MIT Researchers Make Solar Power More Efficient
MIT researchers have found a way to make solar power perform more efficiently.
The team’s system produces power using the sun’s heat with about eight times the power than previously reported for a solar thermoelectric device.
Gang Chen, MIT’s Carl Richard Soderberg Professor in Power Engineering and director of the Pappalardo Micro and Nano Engineering Laboratories, said on MIT’s website that the concept “is very radical.”
The new system uses flat, stationary panels similar to traditional solar panels, which helps eliminate the need for tracking systems.
It requires less material than conventional photovoltaic panels, which could inevitably cost less to produce. The system can also be integrated into solar hot water systems, which have become a highly successful product in China and Europe.
The researchers used materials made through a nanostructured process in order to build these solar thermoelectric generators.
They have continued to work on improving these materials and integrating them into complete systems.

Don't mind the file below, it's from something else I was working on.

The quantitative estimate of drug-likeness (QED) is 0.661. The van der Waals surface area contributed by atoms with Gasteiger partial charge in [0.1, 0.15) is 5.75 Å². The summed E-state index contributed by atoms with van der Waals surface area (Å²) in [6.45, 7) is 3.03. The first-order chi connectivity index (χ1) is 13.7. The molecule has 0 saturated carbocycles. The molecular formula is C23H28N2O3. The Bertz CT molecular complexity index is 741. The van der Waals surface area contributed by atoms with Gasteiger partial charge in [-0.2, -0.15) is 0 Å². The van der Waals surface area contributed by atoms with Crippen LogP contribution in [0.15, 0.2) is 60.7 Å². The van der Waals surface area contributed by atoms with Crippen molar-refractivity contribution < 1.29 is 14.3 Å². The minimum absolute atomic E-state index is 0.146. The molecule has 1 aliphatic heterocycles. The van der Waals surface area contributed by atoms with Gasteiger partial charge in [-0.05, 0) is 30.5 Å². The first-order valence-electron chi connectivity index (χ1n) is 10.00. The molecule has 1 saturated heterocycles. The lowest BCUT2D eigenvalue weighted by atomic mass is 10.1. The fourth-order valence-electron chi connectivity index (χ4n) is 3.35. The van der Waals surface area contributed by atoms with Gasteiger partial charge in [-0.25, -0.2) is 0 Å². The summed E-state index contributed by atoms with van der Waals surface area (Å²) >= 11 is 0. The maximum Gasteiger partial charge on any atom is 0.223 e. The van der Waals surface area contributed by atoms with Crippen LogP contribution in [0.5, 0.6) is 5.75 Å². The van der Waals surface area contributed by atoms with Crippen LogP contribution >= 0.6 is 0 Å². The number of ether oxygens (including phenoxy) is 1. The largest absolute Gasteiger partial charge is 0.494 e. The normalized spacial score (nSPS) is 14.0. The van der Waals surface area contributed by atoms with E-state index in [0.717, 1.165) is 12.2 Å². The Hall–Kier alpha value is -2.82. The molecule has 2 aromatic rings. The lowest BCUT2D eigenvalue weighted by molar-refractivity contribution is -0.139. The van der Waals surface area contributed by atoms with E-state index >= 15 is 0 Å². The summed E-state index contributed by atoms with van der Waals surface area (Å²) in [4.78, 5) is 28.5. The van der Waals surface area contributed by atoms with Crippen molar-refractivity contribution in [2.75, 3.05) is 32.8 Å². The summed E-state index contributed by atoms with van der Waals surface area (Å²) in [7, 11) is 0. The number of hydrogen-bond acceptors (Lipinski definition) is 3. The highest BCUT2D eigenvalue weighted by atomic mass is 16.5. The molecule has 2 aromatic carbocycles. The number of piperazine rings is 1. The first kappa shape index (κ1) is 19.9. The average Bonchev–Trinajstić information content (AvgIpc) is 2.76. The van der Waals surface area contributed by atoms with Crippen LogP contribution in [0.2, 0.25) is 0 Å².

Chen says the U.S. Department of Energy has programs to develop thermoelectric systems, which are geared toward harnessing waste heat from car and truck engines.
He said in a statement that solar applications for these types of devices can “have an important role to play” in reducing carbon emissions.
“Hopefully we can prove that,” he adds.
Li Shi, associate professor of mechanical engineering at the University of Texas, said in a statement that this approach to solar power is “very novel, simple, and easy for low-cost implementation.”
“With the use of other or new thermoelectric materials that can operate at a higher temperature,” Shi told MIT, “the efficiency may be improved further to be competitive with that for state-of-the-art amorphous silicon solar cells. This can potentially provide a different approach to realizing the $1-per-watt goal for solar-electricity conversion.”
Chen said the new system offers “another way” of tapping into the Earth’s solar energy.
He said the thermoelectric device could be relatively inexpensive because it can be piggybacked onto the existing solar hot-water industry.
Their research was published online in the journal Nature Materials.
Image 2: Doctoral student Daniel Kraemer, right, and Professor Gang Chen display a prototype of a flat-panel solar-thermoelectric generating device.
Photo: Melanie Gonick
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